PATRICK D. MORROW. Academic Memoirs: Essays in Literary Criticism for American and British Literatures. Lewiston/Queenston/Lampeter: The Edward Mellen Press, 2003.178 pages. $99.95.
The title of this collection of essays spanning the thirty-plus-year career of Patrick Morrow is way too stuffy for the material that it encompasses. The title suggests a dry volume of literary reminiscences and academic/literary name-dropping. Instead, what one finds is a series of essays that demonstrates a lively intellectual journey through a number of literary fields and subfields, knit together with too-brief prefaces relating how each period came about in Professor Morrow's career.
Let me say up front that I am prejudiced toward liking this work. Patrick Morrow was one of my first mentors when I was an undergraduate at Auburn University, where he has taught for more than twenty-five years (thus dating us both, I am afraid). His encouragement helped guide me to graduate school, and his friendship since then has been greatly valued. And I was surprised and more than a little moved to find myself listed as one of his all-time ten favorite students; in that, I can assure you, he is being too kind.
So, that said, this is a pretty neat book. From his candid remarks about being denied tenure at the University of Southern California early in his career (he was given what could have been a devastating reason; the tenure committee did not feel that he had a "really first-rate mind"), to the very personal essay on how his twenty-year battle with multiple sclerosis has affected his teaching, this book is highly readable and provocative.
Morrow divides his career into several phases, shown by the sections into which the book is divided. Section 1, "British Literature," contains essays on the development of British poetry and on Doris Lessing; section 2, "American Literature," presents essays on Hawthorne, Frost, Dos Passos, Heller (and Lewis Carroll!), and Bret Harte - quite an array of authors. In section 3 Morrow presents some of his work on "Popular Literature and Culture" with essays on Richard Farina, rock music, Bret Harte once again, and (of all things), "Those Sick Challenger Jokes." He ends the book with probably his longest and still-ongoing incarnation as a scholar of South Pacific literature, with essays on Australian writer Patrick White, on the film The Piano, and on Katherine Mansfield. His essay on dealing with his multiple sclerosis caps the collection. For a not "really first rate-mind," that is quite an impressive range of published critical endeavor.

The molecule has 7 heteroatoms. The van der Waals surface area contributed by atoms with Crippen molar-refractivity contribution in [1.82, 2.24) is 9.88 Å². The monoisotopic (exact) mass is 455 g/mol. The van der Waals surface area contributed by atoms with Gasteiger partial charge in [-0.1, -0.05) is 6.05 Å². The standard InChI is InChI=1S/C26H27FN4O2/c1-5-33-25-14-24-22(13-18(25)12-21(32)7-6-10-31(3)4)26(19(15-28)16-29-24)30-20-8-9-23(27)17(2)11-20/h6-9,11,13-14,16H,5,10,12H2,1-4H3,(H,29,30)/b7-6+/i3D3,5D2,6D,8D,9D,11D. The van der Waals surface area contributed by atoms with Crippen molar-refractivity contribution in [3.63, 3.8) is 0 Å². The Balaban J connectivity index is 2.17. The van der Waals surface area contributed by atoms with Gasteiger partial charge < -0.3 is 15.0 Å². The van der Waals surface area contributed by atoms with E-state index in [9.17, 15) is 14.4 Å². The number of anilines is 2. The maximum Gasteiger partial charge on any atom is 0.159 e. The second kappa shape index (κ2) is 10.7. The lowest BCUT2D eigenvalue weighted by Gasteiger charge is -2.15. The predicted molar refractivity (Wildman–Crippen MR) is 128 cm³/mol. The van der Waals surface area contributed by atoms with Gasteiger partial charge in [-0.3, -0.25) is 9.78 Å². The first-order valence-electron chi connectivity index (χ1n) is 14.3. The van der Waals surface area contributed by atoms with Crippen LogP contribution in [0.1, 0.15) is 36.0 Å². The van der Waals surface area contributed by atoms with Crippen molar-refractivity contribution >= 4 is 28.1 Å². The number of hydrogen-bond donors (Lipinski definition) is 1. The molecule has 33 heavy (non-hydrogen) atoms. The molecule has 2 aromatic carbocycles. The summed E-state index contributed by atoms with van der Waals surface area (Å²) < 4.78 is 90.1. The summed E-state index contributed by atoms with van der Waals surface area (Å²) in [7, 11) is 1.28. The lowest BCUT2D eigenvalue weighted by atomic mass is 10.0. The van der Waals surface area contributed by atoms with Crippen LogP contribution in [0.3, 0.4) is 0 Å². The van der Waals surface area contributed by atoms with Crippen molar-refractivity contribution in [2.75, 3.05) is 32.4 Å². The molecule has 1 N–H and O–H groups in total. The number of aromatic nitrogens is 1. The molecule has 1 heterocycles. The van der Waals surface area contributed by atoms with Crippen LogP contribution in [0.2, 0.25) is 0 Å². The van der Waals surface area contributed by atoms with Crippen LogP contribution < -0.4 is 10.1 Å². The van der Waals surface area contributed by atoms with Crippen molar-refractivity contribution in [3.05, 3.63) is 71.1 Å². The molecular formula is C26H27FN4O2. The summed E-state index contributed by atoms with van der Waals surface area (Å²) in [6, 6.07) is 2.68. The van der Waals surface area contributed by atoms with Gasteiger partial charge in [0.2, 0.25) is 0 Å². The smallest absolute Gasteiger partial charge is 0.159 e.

The essays are invariably interesting. For example, in his essay on Frost, Morrow argues that "West-Running Brook" is a major poem underpinned by the philosophy of Heraclitus; as he puts it, "the Heraclitan cosmogony acts as a kind of trellis on which Frost hangs intertwining vines of playful oxymora and makes comments about men-women relationships, as well as the nature of the universe, all in a New Englandish Greek drama" (44). …